Pritzker Laboratory for Molecular Systematic and Evolution, The Field Museum, 1400 South Lake Shore Driv Chicago, Illinois 60605; E-mail: email@example.com.
RECONSTRUCTION OF PARENTAL MICROSATELLITE GENOTYPES REVEALS FEMALE POLYANDRY AND PHILOPATRY IN THE LEMON SHARK, NEGAPRION BREVIROSTRIS
Article first published online: 9 MAY 2007
Volume 58, Issue 10, pages 2332–2342, October 2004
How to Cite
Feldheim, K. A., Gruber, S. H. and Ashley, M. V. (2004), RECONSTRUCTION OF PARENTAL MICROSATELLITE GENOTYPES REVEALS FEMALE POLYANDRY AND PHILOPATRY IN THE LEMON SHARK, NEGAPRION BREVIROSTRIS. Evolution, 58: 2332–2342. doi: 10.1111/j.0014-3820.2004.tb01607.x
- Issue published online: 9 MAY 2007
- Article first published online: 9 MAY 2007
- Received January 14, 2004. Accepted July 14, 2004.
- Genotype reconstruction;
- lemon shark;
- parentage assignment;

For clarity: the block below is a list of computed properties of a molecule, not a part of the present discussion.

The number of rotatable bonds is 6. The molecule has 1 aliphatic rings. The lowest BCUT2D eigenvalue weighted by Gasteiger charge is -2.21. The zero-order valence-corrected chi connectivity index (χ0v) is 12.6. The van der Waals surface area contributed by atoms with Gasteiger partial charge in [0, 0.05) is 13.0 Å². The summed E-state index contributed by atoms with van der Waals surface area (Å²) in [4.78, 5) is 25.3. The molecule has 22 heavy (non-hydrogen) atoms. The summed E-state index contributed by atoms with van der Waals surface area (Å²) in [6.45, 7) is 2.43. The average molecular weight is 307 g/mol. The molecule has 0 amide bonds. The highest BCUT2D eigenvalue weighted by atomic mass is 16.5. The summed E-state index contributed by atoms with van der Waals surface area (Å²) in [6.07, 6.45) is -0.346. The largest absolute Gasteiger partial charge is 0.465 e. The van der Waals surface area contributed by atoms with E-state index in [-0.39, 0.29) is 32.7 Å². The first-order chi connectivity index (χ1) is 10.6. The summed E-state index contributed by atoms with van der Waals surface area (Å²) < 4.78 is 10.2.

Abstract Because sharks possess an unusual suite of reproductive characteristics, including internal fertilization, sperm storage, relatively low fecundity, and reproductive modes that range from oviparity to viviparity, they can provide important insight into the evolution of mating systems and sexual selection. Yet, to date, few studies have characterized behavioral and genetic mating systems in natural populations of sharks or other elasmobranchs. In this study, highly polymorphic microsatellite loci were used to examine breeding biology of a large coastal shark, the lemon shark, Negaprion brevirostris, at a tropical lagoon nursery. Over six years, 910 lemon sharks were sampled and genotyped. Young were assigned into sibling groups that were then used to reconstruct genotypes of unsampled adults. We assigned 707 of 735 young sharks to one of 45 female genotypes (96.2%), and 485 (66.0%) were assigned to a male genotype. Adult female sharks consistently returned to Bimini on a biennial cycle to give birth. Over 86% of litters had multiple sires. Such high levels of polyandry raise the possibility that polyandry evolved in viviparous sharks to reduce genetic incompatibilities between mother and embryos. We did not find a relationship between relatedness of mates and the number of offspring produced, indicating that inbreeding avoidance was probably not driving pre- or postcopulatory mate choice. Adult male sharks rarely sired more than one litter at Bimini and may mate over a broader geographic area.